Taking the Longer Route
In the busy-ness of our lives, we often find ourselves looking for the most efficient way to complete tasks and errands. Sometimes we value economy of time so much that we miss out on the sweetness in life found from moving more slowly and with greater awareness.
In Ezekiel 46:9 we see the instruction that "When the people of the land come before the Lord at the appointed festivals, whoever enters by the north gate to worship is to go out the south gate; and whoever enters by the south gate is to go out the north gate. No one is to return through the gate by which they entered, but each is to go out the opposite gate."
Some think this instruction was to help with traffic flow, to prevent the people there from being unruly and bumping into one another; for God is the God of order, not of confusion. Or, we could suppose that people entered at the gate that was nearest their homes, but, when they went away, God would have them leave by the farthest gate. This could force them to take the long way around -- the scenic route back home, if you will -- to have time for meditation. This is a great suggestion for us, too. Sometimes we need to take a little extra time with God, thinking about him and talking to or about him with others.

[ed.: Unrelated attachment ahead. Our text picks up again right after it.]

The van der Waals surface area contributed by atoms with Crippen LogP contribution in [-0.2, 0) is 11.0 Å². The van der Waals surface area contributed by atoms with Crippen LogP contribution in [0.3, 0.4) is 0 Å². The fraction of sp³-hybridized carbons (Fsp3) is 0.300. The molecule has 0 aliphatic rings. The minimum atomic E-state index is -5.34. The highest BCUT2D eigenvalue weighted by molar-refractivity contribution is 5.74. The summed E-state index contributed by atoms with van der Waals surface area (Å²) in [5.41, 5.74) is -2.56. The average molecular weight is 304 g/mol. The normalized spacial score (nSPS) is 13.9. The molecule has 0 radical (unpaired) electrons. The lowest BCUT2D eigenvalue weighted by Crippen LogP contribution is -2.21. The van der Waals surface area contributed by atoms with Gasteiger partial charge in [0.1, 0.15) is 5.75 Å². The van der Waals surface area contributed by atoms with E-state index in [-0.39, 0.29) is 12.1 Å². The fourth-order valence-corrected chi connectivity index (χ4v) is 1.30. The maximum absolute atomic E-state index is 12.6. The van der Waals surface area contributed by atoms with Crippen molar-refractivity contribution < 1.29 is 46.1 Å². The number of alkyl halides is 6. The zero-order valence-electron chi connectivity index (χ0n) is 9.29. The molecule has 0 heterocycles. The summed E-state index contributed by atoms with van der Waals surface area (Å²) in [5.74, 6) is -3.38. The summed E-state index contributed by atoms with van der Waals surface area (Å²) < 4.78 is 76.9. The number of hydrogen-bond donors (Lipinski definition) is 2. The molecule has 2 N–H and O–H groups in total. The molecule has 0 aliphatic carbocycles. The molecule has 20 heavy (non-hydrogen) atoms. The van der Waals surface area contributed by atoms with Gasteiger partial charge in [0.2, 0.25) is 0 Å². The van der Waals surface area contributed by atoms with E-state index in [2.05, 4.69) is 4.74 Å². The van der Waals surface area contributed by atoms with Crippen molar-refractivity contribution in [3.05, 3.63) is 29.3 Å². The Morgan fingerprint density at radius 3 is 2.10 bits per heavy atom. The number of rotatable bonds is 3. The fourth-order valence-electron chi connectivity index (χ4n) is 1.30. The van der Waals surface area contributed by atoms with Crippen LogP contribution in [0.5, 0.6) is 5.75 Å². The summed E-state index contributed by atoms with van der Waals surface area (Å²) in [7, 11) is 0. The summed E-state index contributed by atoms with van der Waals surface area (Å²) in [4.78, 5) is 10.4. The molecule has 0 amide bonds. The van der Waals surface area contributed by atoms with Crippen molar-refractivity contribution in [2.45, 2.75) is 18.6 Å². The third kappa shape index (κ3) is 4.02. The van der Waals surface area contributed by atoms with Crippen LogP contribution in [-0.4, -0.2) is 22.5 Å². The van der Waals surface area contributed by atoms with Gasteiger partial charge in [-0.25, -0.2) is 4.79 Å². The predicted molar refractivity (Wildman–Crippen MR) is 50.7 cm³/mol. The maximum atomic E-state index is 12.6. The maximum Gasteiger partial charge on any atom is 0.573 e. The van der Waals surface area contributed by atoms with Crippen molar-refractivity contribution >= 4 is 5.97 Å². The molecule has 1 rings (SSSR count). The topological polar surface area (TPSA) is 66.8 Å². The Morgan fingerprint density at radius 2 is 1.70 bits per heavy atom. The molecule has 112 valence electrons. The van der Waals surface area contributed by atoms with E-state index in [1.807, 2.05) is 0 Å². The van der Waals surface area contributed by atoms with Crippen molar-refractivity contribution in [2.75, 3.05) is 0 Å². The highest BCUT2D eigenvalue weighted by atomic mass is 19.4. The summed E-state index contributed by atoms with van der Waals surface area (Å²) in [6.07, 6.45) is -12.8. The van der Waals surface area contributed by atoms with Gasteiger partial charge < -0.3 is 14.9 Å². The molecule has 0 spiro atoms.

Another great suggestion is that, by leaving by the opposite gate after worshiping God, we are not to go back home as we came, but more holy, more heavenly, more spiritual. When we encounter God, we are changed by him. Allowing that change, and the extra time to meditate on it, sends us home differently in a way that will impact our own lives and those around us.
Let's challenge each other this week (and this month and this year) to be changed by our worship of God, to slow our pace and lengthen our route, and to take the time to meditate on all that we have seen and heard and learned.